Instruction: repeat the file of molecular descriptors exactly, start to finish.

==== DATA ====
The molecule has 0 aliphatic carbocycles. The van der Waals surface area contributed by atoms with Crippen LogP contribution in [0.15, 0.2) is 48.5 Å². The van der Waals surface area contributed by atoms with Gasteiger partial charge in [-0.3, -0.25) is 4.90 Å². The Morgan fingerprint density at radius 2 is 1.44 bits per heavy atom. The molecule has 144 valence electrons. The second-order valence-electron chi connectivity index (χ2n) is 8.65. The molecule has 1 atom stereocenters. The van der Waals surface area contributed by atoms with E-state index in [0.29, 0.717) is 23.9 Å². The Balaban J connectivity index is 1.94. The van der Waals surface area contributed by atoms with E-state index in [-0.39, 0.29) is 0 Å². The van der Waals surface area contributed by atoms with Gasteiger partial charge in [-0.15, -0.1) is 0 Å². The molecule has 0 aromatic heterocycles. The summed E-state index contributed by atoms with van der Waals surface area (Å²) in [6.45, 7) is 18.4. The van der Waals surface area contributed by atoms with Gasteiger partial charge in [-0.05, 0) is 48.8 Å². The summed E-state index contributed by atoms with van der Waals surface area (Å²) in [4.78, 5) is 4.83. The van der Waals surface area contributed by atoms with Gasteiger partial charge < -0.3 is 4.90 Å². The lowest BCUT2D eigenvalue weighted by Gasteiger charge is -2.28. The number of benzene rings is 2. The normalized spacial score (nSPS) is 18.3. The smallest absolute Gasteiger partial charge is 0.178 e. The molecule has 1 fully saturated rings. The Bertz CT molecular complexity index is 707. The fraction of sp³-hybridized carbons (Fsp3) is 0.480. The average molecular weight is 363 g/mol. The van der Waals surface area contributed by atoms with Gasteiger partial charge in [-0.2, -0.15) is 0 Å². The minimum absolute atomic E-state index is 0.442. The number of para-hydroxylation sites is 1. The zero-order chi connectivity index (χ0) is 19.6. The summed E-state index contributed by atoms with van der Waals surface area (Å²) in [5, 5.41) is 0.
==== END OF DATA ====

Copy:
The molecule has 0 aliphatic carbocycles. The van der Waals surface area contributed by atoms with Crippen LogP contribution in [0.15, 0.2) is 48.5 Å². The van der Waals surface area contributed by atoms with Gasteiger partial charge in [-0.3, -0.25) is 4.90 Å². The Morgan fingerprint density at radius 2 is 1.44 bits per heavy atom. The molecule has 144 valence electrons. The second-order valence-electron chi connectivity index (χ2n) is 8.65. The molecule has 1 atom stereocenters. The van der Waals surface area contributed by atoms with E-state index in [0.29, 0.717) is 23.9 Å². The Balaban J connectivity index is 1.94. The van der Waals surface area contributed by atoms with E-state index in [-0.39, 0.29) is 0 Å². The van der Waals surface area contributed by atoms with Gasteiger partial charge in [-0.15, -0.1) is 0 Å². The molecule has 0 aromatic heterocycles. The summed E-state index contributed by atoms with van der Waals surface area (Å²) in [6.45, 7) is 18.4. The van der Waals surface area contributed by atoms with Gasteiger partial charge in [-0.05, 0) is 48.8 Å². The summed E-state index contributed by atoms with van der Waals surface area (Å²) in [4.78, 5) is 4.83. The van der Waals surface area contributed by atoms with Gasteiger partial charge < -0.3 is 4.90 Å². The lowest BCUT2D eigenvalue weighted by Gasteiger charge is -2.28. The number of benzene rings is 2. The normalized spacial score (nSPS) is 18.3. The smallest absolute Gasteiger partial charge is 0.178 e. The molecule has 1 fully saturated rings. The Bertz CT molecular complexity index is 707. The fraction of sp³-hybridized carbons (Fsp3) is 0.480. The average molecular weight is 363 g/mol. The van der Waals surface area contributed by atoms with Gasteiger partial charge in [-0.2, -0.15) is 0 Å². The minimum absolute atomic E-state index is 0.442. The number of para-hydroxylation sites is 1. The zero-order chi connectivity index (χ0) is 19.6. The summed E-state index contributed by atoms with van der Waals surface area (Å²) in [5, 5.41) is 0.